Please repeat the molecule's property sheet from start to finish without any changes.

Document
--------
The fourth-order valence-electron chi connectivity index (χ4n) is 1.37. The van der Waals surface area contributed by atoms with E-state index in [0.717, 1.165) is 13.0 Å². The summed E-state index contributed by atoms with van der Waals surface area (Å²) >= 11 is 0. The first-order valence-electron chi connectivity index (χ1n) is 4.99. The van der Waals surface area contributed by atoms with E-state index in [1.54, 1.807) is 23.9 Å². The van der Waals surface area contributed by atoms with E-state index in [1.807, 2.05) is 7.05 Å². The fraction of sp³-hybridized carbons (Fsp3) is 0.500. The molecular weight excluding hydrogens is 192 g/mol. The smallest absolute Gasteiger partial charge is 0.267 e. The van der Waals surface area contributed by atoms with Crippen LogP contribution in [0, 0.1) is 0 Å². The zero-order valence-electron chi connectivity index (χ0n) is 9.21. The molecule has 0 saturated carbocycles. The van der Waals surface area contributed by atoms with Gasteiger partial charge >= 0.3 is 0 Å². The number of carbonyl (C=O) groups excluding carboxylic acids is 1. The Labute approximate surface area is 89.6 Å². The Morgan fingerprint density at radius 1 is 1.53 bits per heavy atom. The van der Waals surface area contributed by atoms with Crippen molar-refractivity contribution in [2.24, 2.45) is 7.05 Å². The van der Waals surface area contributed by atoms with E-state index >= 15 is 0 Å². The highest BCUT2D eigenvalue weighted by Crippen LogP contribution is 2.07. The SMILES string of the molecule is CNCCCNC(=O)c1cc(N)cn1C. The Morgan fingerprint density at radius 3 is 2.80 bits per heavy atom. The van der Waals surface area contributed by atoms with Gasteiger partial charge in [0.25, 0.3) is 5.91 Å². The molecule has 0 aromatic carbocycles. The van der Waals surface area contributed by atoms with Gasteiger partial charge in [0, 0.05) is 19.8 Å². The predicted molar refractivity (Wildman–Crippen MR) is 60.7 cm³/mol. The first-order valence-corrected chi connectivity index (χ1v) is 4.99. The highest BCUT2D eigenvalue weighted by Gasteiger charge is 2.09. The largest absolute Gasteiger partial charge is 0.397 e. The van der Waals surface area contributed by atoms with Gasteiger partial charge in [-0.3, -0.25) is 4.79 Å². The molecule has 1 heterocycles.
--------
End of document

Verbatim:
The fourth-order valence-electron chi connectivity index (χ4n) is 1.37. The van der Waals surface area contributed by atoms with E-state index in [0.717, 1.165) is 13.0 Å². The summed E-state index contributed by atoms with van der Waals surface area (Å²) >= 11 is 0. The first-order valence-electron chi connectivity index (χ1n) is 4.99. The van der Waals surface area contributed by atoms with E-state index in [1.54, 1.807) is 23.9 Å². The van der Waals surface area contributed by atoms with E-state index in [1.807, 2.05) is 7.05 Å². The fraction of sp³-hybridized carbons (Fsp3) is 0.500. The molecular weight excluding hydrogens is 192 g/mol. The smallest absolute Gasteiger partial charge is 0.267 e. The van der Waals surface area contributed by atoms with Crippen LogP contribution in [0, 0.1) is 0 Å². The zero-order valence-electron chi connectivity index (χ0n) is 9.21. The molecule has 0 saturated carbocycles. The van der Waals surface area contributed by atoms with Gasteiger partial charge >= 0.3 is 0 Å². The number of carbonyl (C=O) groups excluding carboxylic acids is 1. The Labute approximate surface area is 89.6 Å². The Morgan fingerprint density at radius 1 is 1.53 bits per heavy atom. The van der Waals surface area contributed by atoms with Crippen molar-refractivity contribution in [2.24, 2.45) is 7.05 Å². The van der Waals surface area contributed by atoms with E-state index >= 15 is 0 Å². The highest BCUT2D eigenvalue weighted by Crippen LogP contribution is 2.07. The SMILES string of the molecule is CNCCCNC(=O)c1cc(N)cn1C. The Morgan fingerprint density at radius 3 is 2.80 bits per heavy atom. The van der Waals surface area contributed by atoms with Gasteiger partial charge in [0.25, 0.3) is 5.91 Å². The molecule has 0 aromatic carbocycles. The van der Waals surface area contributed by atoms with Gasteiger partial charge in [0, 0.05) is 19.8 Å². The predicted molar refractivity (Wildman–Crippen MR) is 60.7 cm³/mol. The first-order valence-corrected chi connectivity index (χ1v) is 4.99. The highest BCUT2D eigenvalue weighted by Gasteiger charge is 2.09. The largest absolute Gasteiger partial charge is 0.397 e. The van der Waals surface area contributed by atoms with Gasteiger partial charge in [-0.3, -0.25) is 4.79 Å². The molecule has 1 heterocycles.